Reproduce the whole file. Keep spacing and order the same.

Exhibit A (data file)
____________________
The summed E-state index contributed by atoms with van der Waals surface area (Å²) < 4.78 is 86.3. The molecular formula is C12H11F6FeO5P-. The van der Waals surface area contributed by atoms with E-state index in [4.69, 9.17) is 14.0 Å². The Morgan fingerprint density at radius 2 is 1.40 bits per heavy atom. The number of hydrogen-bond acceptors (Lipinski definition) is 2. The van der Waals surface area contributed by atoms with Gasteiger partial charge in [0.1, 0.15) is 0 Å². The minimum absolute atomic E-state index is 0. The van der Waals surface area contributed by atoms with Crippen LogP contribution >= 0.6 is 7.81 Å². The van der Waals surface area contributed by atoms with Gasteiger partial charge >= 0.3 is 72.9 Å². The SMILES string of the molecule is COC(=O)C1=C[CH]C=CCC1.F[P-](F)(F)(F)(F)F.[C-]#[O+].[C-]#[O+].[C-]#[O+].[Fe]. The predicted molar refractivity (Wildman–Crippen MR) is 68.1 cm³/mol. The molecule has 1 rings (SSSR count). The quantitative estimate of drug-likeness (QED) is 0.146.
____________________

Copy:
The summed E-state index contributed by atoms with van der Waals surface area (Å²) < 4.78 is 86.3. The molecular formula is C12H11F6FeO5P-. The van der Waals surface area contributed by atoms with E-state index in [4.69, 9.17) is 14.0 Å². The Morgan fingerprint density at radius 2 is 1.40 bits per heavy atom. The number of hydrogen-bond acceptors (Lipinski definition) is 2. The van der Waals surface area contributed by atoms with Gasteiger partial charge in [0.1, 0.15) is 0 Å². The minimum absolute atomic E-state index is 0. The van der Waals surface area contributed by atoms with Crippen LogP contribution >= 0.6 is 7.81 Å². The van der Waals surface area contributed by atoms with Gasteiger partial charge >= 0.3 is 72.9 Å². The SMILES string of the molecule is COC(=O)C1=C[CH]C=CCC1.F[P-](F)(F)(F)(F)F.[C-]#[O+].[C-]#[O+].[C-]#[O+].[Fe]. The predicted molar refractivity (Wildman–Crippen MR) is 68.1 cm³/mol. The molecule has 1 rings (SSSR count). The quantitative estimate of drug-likeness (QED) is 0.146.